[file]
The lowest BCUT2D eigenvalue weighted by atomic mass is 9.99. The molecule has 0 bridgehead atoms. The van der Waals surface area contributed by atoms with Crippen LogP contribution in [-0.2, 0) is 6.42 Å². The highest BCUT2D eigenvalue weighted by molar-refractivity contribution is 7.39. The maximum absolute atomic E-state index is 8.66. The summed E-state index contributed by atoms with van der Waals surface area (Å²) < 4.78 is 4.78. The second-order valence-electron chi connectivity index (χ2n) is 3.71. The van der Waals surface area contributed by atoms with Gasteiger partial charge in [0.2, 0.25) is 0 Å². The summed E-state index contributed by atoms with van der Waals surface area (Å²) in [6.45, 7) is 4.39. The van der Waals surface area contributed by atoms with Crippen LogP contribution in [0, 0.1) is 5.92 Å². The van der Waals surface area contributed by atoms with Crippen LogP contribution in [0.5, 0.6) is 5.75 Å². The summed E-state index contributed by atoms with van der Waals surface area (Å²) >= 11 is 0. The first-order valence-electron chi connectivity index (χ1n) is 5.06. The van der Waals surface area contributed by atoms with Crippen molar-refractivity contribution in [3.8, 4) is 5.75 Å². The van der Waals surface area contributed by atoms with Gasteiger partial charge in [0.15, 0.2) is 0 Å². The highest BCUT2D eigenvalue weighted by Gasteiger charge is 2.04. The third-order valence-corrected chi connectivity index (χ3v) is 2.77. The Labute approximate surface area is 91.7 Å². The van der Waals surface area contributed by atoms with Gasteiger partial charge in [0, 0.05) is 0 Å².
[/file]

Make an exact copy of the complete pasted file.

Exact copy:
The lowest BCUT2D eigenvalue weighted by atomic mass is 9.99. The molecule has 0 bridgehead atoms. The van der Waals surface area contributed by atoms with Crippen LogP contribution in [-0.2, 0) is 6.42 Å². The highest BCUT2D eigenvalue weighted by molar-refractivity contribution is 7.39. The maximum absolute atomic E-state index is 8.66. The summed E-state index contributed by atoms with van der Waals surface area (Å²) < 4.78 is 4.78. The second-order valence-electron chi connectivity index (χ2n) is 3.71. The van der Waals surface area contributed by atoms with Gasteiger partial charge in [0.2, 0.25) is 0 Å². The summed E-state index contributed by atoms with van der Waals surface area (Å²) in [6.45, 7) is 4.39. The van der Waals surface area contributed by atoms with Crippen LogP contribution in [0, 0.1) is 5.92 Å². The van der Waals surface area contributed by atoms with Crippen LogP contribution in [0.5, 0.6) is 5.75 Å². The summed E-state index contributed by atoms with van der Waals surface area (Å²) >= 11 is 0. The first-order valence-electron chi connectivity index (χ1n) is 5.06. The van der Waals surface area contributed by atoms with Crippen molar-refractivity contribution in [3.8, 4) is 5.75 Å². The van der Waals surface area contributed by atoms with Gasteiger partial charge in [0.15, 0.2) is 0 Å². The highest BCUT2D eigenvalue weighted by Gasteiger charge is 2.04. The third-order valence-corrected chi connectivity index (χ3v) is 2.77. The Labute approximate surface area is 91.7 Å². The van der Waals surface area contributed by atoms with Gasteiger partial charge in [0, 0.05) is 0 Å².